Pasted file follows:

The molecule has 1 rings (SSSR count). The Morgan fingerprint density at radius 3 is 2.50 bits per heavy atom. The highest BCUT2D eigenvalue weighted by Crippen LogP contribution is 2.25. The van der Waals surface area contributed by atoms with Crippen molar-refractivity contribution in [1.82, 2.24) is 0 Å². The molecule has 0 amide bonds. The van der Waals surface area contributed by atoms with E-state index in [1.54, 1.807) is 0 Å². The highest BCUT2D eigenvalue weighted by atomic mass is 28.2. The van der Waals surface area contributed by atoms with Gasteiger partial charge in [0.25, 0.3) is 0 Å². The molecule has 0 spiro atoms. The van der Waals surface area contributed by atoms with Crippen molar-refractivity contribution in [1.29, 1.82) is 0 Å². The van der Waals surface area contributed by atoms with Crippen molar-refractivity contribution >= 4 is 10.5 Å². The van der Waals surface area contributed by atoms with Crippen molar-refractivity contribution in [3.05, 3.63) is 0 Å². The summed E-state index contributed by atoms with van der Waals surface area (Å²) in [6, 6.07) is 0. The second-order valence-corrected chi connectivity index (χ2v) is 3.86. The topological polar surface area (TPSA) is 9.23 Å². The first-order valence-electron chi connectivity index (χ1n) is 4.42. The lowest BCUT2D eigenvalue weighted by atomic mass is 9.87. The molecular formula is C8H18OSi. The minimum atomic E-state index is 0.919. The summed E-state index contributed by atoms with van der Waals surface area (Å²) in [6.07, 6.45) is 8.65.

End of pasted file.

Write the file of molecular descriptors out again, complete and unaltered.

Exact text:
The molecule has 1 rings (SSSR count). The Morgan fingerprint density at radius 3 is 2.50 bits per heavy atom. The highest BCUT2D eigenvalue weighted by Crippen LogP contribution is 2.25. The van der Waals surface area contributed by atoms with Crippen molar-refractivity contribution in [1.82, 2.24) is 0 Å². The molecule has 0 amide bonds. The van der Waals surface area contributed by atoms with E-state index in [1.54, 1.807) is 0 Å². The highest BCUT2D eigenvalue weighted by atomic mass is 28.2. The van der Waals surface area contributed by atoms with Gasteiger partial charge in [0.25, 0.3) is 0 Å². The molecule has 0 spiro atoms. The van der Waals surface area contributed by atoms with Crippen molar-refractivity contribution in [1.29, 1.82) is 0 Å². The van der Waals surface area contributed by atoms with Crippen molar-refractivity contribution >= 4 is 10.5 Å². The van der Waals surface area contributed by atoms with Crippen molar-refractivity contribution in [3.05, 3.63) is 0 Å². The summed E-state index contributed by atoms with van der Waals surface area (Å²) in [6, 6.07) is 0. The second-order valence-corrected chi connectivity index (χ2v) is 3.86. The topological polar surface area (TPSA) is 9.23 Å². The first-order valence-electron chi connectivity index (χ1n) is 4.42. The lowest BCUT2D eigenvalue weighted by atomic mass is 9.87. The molecular formula is C8H18OSi. The minimum atomic E-state index is 0.919. The summed E-state index contributed by atoms with van der Waals surface area (Å²) in [6.07, 6.45) is 8.65.